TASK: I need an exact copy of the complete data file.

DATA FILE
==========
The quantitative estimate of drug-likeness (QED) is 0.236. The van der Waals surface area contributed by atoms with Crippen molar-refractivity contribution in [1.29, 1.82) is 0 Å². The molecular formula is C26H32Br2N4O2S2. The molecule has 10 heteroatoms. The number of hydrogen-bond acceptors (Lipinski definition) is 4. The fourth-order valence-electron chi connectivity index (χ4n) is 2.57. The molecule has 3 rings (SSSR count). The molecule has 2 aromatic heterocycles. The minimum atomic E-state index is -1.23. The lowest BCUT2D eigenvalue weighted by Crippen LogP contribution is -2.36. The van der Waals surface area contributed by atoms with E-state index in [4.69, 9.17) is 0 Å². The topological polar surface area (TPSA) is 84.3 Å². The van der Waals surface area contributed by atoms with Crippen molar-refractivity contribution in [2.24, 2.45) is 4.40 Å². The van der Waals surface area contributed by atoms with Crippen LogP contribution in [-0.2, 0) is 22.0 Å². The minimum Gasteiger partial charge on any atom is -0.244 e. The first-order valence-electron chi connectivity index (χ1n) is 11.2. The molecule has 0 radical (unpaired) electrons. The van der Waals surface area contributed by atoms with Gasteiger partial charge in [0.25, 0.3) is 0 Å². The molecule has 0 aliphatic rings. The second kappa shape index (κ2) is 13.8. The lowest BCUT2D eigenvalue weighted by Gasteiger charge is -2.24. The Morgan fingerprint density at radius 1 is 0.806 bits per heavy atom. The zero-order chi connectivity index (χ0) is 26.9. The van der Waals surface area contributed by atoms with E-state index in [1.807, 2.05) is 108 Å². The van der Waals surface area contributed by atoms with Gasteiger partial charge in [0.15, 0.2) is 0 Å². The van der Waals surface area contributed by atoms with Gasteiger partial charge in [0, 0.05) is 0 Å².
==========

The quantitative estimate of drug-likeness (QED) is 0.236. The van der Waals surface area contributed by atoms with Crippen molar-refractivity contribution in [1.29, 1.82) is 0 Å². The molecular formula is C26H32Br2N4O2S2. The molecule has 10 heteroatoms. The number of hydrogen-bond acceptors (Lipinski definition) is 4. The fourth-order valence-electron chi connectivity index (χ4n) is 2.57. The molecule has 3 rings (SSSR count). The molecule has 2 aromatic heterocycles. The minimum atomic E-state index is -1.23. The lowest BCUT2D eigenvalue weighted by Crippen LogP contribution is -2.36. The van der Waals surface area contributed by atoms with E-state index in [4.69, 9.17) is 0 Å². The topological polar surface area (TPSA) is 84.3 Å². The van der Waals surface area contributed by atoms with Crippen molar-refractivity contribution in [2.24, 2.45) is 4.40 Å². The van der Waals surface area contributed by atoms with Crippen LogP contribution in [-0.2, 0) is 22.0 Å². The minimum Gasteiger partial charge on any atom is -0.244 e. The first-order valence-electron chi connectivity index (χ1n) is 11.2. The molecule has 0 radical (unpaired) electrons. The van der Waals surface area contributed by atoms with Gasteiger partial charge in [0.25, 0.3) is 0 Å². The molecule has 0 aliphatic rings. The second kappa shape index (κ2) is 13.8. The lowest BCUT2D eigenvalue weighted by Gasteiger charge is -2.24. The Morgan fingerprint density at radius 1 is 0.806 bits per heavy atom. The zero-order chi connectivity index (χ0) is 26.9. The van der Waals surface area contributed by atoms with E-state index in [1.807, 2.05) is 108 Å². The van der Waals surface area contributed by atoms with Gasteiger partial charge in [0.15, 0.2) is 0 Å². The van der Waals surface area contributed by atoms with Gasteiger partial charge in [0, 0.05) is 0 Å².